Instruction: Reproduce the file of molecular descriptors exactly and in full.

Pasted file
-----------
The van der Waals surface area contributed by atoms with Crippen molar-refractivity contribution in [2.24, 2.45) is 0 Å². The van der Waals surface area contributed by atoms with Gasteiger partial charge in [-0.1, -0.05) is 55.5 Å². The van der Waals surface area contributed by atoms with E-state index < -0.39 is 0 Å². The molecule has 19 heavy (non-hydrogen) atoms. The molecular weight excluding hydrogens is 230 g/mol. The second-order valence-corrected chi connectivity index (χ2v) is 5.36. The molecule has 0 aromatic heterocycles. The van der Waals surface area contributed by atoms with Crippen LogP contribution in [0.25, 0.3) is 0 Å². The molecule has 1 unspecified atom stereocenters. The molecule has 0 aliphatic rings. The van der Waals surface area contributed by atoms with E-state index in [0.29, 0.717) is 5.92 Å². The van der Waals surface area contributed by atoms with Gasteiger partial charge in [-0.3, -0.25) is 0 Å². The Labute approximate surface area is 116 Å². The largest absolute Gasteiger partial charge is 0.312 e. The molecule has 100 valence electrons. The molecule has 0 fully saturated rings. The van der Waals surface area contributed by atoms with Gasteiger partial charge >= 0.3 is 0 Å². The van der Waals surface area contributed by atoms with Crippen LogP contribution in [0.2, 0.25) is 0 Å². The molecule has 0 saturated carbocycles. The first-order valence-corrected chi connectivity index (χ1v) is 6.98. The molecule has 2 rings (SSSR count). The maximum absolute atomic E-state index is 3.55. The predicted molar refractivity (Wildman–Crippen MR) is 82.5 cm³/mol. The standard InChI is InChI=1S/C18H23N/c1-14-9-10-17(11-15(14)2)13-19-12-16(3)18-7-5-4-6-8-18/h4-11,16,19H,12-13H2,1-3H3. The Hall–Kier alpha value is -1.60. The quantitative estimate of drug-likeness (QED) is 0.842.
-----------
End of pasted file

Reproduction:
The van der Waals surface area contributed by atoms with Crippen molar-refractivity contribution in [2.24, 2.45) is 0 Å². The van der Waals surface area contributed by atoms with Gasteiger partial charge in [-0.1, -0.05) is 55.5 Å². The van der Waals surface area contributed by atoms with E-state index < -0.39 is 0 Å². The molecule has 19 heavy (non-hydrogen) atoms. The molecular weight excluding hydrogens is 230 g/mol. The second-order valence-corrected chi connectivity index (χ2v) is 5.36. The molecule has 0 aromatic heterocycles. The van der Waals surface area contributed by atoms with Crippen LogP contribution in [0.25, 0.3) is 0 Å². The molecule has 1 unspecified atom stereocenters. The molecule has 0 aliphatic rings. The van der Waals surface area contributed by atoms with E-state index in [0.29, 0.717) is 5.92 Å². The van der Waals surface area contributed by atoms with Gasteiger partial charge in [-0.3, -0.25) is 0 Å². The Labute approximate surface area is 116 Å². The largest absolute Gasteiger partial charge is 0.312 e. The molecule has 100 valence electrons. The molecule has 0 fully saturated rings. The van der Waals surface area contributed by atoms with Gasteiger partial charge >= 0.3 is 0 Å². The van der Waals surface area contributed by atoms with Crippen LogP contribution in [0.2, 0.25) is 0 Å². The molecule has 0 saturated carbocycles. The first-order valence-corrected chi connectivity index (χ1v) is 6.98. The molecule has 2 rings (SSSR count). The maximum absolute atomic E-state index is 3.55. The predicted molar refractivity (Wildman–Crippen MR) is 82.5 cm³/mol. The standard InChI is InChI=1S/C18H23N/c1-14-9-10-17(11-15(14)2)13-19-12-16(3)18-7-5-4-6-8-18/h4-11,16,19H,12-13H2,1-3H3. The Hall–Kier alpha value is -1.60. The quantitative estimate of drug-likeness (QED) is 0.842.